AMS Food Bank reopens after closing due to COVID-19

Students can access service through contactless pick-up

Patrons can access the Food Bank through an online form.
Journal File Photo

The AMS Food Bank reopened on June 22 to provide students with access to food resources through contactless pick-up.

While food banks have been considered an essential service by the provincial government and were permitted to remain open throughout the COVID-19 lockdown, the AMS Food Bank had initially suspended operations on March 20. It cited concerns about the ability of volunteers and patrons to practice physical distancing of two metres or more within the space.

“The AMS [has] been working on adapting the Food Bank services since May,” Max Moloney, Food Bank manager, told The Journal

Moloney added the Food Bank independently received approval to reopen from the Queen’s Campus Operations Group and the Senior Leadership Team after receiving feedback on its reopening guidelines from the University’s Environmental Health and Safety Department and Queen’s Risk and Safety Services.

READ MORE: COVID-19 increasing food insecurity among students & Kingston community

The issue of physical distancing has also been resolved in the Food Bank’s reopening guidelines, which include a weekly pick-up service outside of the JDUC. 

“Our new guidelines place patron, volunteer and staff health at the centre of our plans and we have accommodated our operations following physical distancing procedures for only one staff [and] volunteer to be in the space at a time,” Moloney wrote.

The new procedures require the space to be washed and sanitized each time the Food Bank is opened or used by staff or volunteers. A sanitization station will also be located at the entrance of the Food Bank for staff members to easily access hand sanitizer, gloves, and face masks prior to entering the space.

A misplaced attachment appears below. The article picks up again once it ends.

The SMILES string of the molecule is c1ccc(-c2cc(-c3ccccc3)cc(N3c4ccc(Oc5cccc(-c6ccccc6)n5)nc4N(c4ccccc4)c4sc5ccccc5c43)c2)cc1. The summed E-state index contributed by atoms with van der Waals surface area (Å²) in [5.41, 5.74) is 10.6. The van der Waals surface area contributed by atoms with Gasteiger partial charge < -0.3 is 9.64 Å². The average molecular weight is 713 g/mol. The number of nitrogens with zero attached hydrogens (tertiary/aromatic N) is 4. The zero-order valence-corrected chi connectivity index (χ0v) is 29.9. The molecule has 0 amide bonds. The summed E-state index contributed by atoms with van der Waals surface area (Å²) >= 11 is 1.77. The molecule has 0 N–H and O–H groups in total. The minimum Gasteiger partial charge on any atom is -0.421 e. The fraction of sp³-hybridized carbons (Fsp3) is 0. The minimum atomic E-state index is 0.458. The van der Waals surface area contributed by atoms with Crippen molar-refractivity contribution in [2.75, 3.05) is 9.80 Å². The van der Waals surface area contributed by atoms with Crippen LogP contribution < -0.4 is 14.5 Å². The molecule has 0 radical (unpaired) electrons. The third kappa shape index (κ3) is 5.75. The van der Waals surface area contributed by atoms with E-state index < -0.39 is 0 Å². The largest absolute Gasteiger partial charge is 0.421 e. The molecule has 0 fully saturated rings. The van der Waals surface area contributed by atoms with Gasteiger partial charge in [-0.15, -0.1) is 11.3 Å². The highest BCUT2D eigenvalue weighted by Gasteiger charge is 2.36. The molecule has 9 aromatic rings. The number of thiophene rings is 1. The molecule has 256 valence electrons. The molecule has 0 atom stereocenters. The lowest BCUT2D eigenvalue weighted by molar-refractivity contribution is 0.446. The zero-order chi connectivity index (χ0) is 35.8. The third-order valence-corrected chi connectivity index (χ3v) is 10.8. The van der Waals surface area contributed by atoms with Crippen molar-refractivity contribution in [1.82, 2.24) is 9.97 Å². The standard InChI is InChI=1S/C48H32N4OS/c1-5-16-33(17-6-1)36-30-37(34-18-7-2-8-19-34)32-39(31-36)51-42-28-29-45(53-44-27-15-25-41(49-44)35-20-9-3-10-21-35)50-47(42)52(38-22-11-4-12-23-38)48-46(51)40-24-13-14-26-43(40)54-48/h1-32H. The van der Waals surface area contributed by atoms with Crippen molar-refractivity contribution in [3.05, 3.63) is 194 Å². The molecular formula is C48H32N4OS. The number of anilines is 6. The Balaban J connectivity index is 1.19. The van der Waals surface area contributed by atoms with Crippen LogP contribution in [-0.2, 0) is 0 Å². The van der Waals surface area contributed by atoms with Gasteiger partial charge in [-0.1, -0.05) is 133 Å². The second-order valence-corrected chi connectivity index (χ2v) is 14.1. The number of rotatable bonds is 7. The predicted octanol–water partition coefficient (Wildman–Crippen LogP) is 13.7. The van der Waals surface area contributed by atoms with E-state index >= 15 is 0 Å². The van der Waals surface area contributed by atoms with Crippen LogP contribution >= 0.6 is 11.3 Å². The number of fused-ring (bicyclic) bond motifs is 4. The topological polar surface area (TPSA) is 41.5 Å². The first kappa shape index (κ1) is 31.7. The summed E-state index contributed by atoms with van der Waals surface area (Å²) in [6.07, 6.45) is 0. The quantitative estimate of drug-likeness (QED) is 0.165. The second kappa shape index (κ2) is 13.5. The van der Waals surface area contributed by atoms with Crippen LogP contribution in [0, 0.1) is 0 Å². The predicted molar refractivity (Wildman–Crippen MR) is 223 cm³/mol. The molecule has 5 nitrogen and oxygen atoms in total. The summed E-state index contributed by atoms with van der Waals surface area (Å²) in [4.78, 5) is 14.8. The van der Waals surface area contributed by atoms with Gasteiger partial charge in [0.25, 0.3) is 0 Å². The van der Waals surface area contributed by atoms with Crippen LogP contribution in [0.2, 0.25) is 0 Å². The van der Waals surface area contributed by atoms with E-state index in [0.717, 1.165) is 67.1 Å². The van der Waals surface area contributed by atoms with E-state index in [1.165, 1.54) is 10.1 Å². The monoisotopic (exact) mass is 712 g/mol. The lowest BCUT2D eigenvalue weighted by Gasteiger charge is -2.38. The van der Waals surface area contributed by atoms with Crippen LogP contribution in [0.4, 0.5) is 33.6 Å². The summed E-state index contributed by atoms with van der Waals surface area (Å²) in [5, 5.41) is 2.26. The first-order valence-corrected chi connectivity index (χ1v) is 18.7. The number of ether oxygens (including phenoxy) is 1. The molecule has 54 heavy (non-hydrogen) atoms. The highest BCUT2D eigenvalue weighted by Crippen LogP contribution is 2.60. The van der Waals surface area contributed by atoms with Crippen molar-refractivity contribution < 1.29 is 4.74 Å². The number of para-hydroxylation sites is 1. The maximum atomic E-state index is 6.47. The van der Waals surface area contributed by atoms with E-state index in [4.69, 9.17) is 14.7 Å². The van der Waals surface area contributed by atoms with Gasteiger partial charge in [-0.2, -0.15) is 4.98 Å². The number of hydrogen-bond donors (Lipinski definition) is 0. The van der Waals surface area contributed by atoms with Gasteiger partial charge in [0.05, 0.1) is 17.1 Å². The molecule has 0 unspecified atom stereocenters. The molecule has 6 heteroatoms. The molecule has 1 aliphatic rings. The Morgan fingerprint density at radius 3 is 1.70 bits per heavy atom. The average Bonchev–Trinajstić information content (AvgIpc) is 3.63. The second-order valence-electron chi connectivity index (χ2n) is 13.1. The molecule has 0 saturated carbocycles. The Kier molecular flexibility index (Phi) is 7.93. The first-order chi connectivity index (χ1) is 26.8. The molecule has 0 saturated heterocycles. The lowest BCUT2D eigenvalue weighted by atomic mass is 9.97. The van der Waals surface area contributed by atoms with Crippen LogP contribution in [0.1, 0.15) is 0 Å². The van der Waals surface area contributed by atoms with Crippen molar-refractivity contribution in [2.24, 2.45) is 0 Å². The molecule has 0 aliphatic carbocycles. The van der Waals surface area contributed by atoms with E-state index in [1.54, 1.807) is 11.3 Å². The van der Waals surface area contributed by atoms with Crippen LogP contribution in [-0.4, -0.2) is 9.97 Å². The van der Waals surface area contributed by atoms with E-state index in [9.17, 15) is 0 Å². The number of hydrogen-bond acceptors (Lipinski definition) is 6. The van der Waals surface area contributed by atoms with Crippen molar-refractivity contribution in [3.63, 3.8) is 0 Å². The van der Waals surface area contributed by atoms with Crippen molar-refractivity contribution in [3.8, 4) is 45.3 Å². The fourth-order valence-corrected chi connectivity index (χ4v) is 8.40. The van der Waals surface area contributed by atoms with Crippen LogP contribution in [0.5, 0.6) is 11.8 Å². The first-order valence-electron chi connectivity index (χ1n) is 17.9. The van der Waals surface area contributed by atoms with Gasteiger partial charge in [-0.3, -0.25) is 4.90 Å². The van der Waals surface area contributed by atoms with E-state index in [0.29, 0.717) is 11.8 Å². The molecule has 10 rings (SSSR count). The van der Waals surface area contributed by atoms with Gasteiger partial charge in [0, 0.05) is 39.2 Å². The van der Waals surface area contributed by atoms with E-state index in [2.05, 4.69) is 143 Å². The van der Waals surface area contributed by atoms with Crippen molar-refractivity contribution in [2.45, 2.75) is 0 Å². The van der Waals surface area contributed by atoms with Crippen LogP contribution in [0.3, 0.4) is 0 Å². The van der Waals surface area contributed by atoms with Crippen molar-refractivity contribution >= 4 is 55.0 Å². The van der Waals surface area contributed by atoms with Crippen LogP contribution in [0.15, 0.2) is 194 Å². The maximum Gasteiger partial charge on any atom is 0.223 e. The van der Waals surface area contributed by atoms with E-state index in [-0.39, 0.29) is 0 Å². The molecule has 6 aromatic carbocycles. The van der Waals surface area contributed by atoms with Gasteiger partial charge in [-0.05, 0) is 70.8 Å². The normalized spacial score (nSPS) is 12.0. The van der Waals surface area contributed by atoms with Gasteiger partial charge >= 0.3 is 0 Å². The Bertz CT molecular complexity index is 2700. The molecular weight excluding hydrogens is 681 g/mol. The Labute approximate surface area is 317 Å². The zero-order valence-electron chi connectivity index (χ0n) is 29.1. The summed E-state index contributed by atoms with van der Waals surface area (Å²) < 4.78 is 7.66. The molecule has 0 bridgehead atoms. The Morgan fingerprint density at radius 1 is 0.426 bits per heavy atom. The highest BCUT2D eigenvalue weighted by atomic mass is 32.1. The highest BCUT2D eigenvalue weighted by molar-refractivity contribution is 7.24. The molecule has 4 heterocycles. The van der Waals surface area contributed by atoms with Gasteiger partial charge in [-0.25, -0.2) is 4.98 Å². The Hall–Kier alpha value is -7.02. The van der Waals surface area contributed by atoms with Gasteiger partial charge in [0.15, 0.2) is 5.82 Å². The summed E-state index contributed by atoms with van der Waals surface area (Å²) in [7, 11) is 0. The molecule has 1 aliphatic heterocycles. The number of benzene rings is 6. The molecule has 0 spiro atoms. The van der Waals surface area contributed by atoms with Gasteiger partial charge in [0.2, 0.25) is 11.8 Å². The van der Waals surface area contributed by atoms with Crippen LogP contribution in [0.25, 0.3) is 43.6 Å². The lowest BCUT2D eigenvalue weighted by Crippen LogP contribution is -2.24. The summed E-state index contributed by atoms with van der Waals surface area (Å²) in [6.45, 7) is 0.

Only one staff member is needed to prepare food hampers and conduct contactless pick-up. 

Patrons can access the remote service through the Food Bank’s online form. Through the form, individuals have the option of selecting which food items they’d like in their hampers and what time they’d like to pick them up. The AMS is also conducting some deliveries as a trial for future options.

The individual food limits have been expanded to compensate for the reduced one-time visit per week, which happens every Monday evening.

“It was important that the AMS and Queen’s University reopen the Food Bank in a timely manner to provide for patrons in need during these challenging times,” Moloney wrote. 

Moloney explained that, while demand for AMS Food Bank service is reduced, many students still rely on the service during the summer months.

“[Fifty-two] per cent of AMS Food Bank users are graduate students, a majority of whom are international students as well,” he wrote. “These students have remained in Kingston throughout the pandemic.”

Following the temporary closure of its Food Bank in March, the AMS donated $7,000 to the Kingston Partners in Mission Food Bank out of recognition that many members of the Queen’s community continue to rely on these resources during the pandemic. 

 “One of the most important considerations in reopening [were] the barriers to access other Food Banks and related services in the Greater Kingston area,” Moloney wrote, adding the Kingston Partners in Mission Food Bank is not easily accessible from campus and has different guidelines to qualify for food than the AMS Food Bank.

READ MORE: Report finds food insecurity among female-identified graduate students, international students

Regarding the fall term, Moloney said the AMS Food Bank will continue to adapt its operations and procedures to physical distancing regulations put forth by the provincial government. 

“The priority of the AMS in reopening the AMS Food Bank is to safely provide accessible food to those who need it,” he wrote. 

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